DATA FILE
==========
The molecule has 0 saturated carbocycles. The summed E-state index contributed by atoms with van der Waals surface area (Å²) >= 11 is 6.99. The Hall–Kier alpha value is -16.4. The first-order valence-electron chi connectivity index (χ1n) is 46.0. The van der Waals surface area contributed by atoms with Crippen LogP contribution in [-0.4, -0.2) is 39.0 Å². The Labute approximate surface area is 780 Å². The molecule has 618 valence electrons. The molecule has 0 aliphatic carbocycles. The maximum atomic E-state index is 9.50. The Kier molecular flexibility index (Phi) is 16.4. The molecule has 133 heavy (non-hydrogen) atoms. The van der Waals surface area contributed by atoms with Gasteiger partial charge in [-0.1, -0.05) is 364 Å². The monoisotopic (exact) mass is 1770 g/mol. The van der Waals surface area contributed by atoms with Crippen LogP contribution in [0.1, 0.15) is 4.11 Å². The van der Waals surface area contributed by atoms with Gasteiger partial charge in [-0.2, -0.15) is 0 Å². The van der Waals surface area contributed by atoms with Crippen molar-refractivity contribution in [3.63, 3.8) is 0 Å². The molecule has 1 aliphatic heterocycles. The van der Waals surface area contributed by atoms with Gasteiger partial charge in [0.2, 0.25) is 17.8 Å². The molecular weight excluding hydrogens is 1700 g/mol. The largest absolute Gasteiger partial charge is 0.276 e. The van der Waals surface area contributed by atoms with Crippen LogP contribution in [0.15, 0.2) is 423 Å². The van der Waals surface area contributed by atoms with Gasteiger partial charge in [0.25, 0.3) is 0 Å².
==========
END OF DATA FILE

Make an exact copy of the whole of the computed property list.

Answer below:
The molecule has 0 saturated carbocycles. The summed E-state index contributed by atoms with van der Waals surface area (Å²) >= 11 is 6.99. The Hall–Kier alpha value is -16.4. The first-order valence-electron chi connectivity index (χ1n) is 46.0. The van der Waals surface area contributed by atoms with Crippen LogP contribution in [-0.4, -0.2) is 39.0 Å². The Labute approximate surface area is 780 Å². The molecule has 618 valence electrons. The molecule has 0 aliphatic carbocycles. The maximum atomic E-state index is 9.50. The Kier molecular flexibility index (Phi) is 16.4. The molecule has 133 heavy (non-hydrogen) atoms. The van der Waals surface area contributed by atoms with Gasteiger partial charge in [-0.1, -0.05) is 364 Å². The monoisotopic (exact) mass is 1770 g/mol. The van der Waals surface area contributed by atoms with Crippen LogP contribution in [0.1, 0.15) is 4.11 Å². The van der Waals surface area contributed by atoms with Gasteiger partial charge in [-0.2, -0.15) is 0 Å². The van der Waals surface area contributed by atoms with Crippen molar-refractivity contribution in [3.63, 3.8) is 0 Å². The molecule has 1 aliphatic heterocycles. The van der Waals surface area contributed by atoms with Gasteiger partial charge in [0.2, 0.25) is 17.8 Å². The molecular weight excluding hydrogens is 1700 g/mol. The largest absolute Gasteiger partial charge is 0.276 e. The van der Waals surface area contributed by atoms with Crippen LogP contribution in [0.15, 0.2) is 423 Å². The van der Waals surface area contributed by atoms with Gasteiger partial charge in [0.25, 0.3) is 0 Å².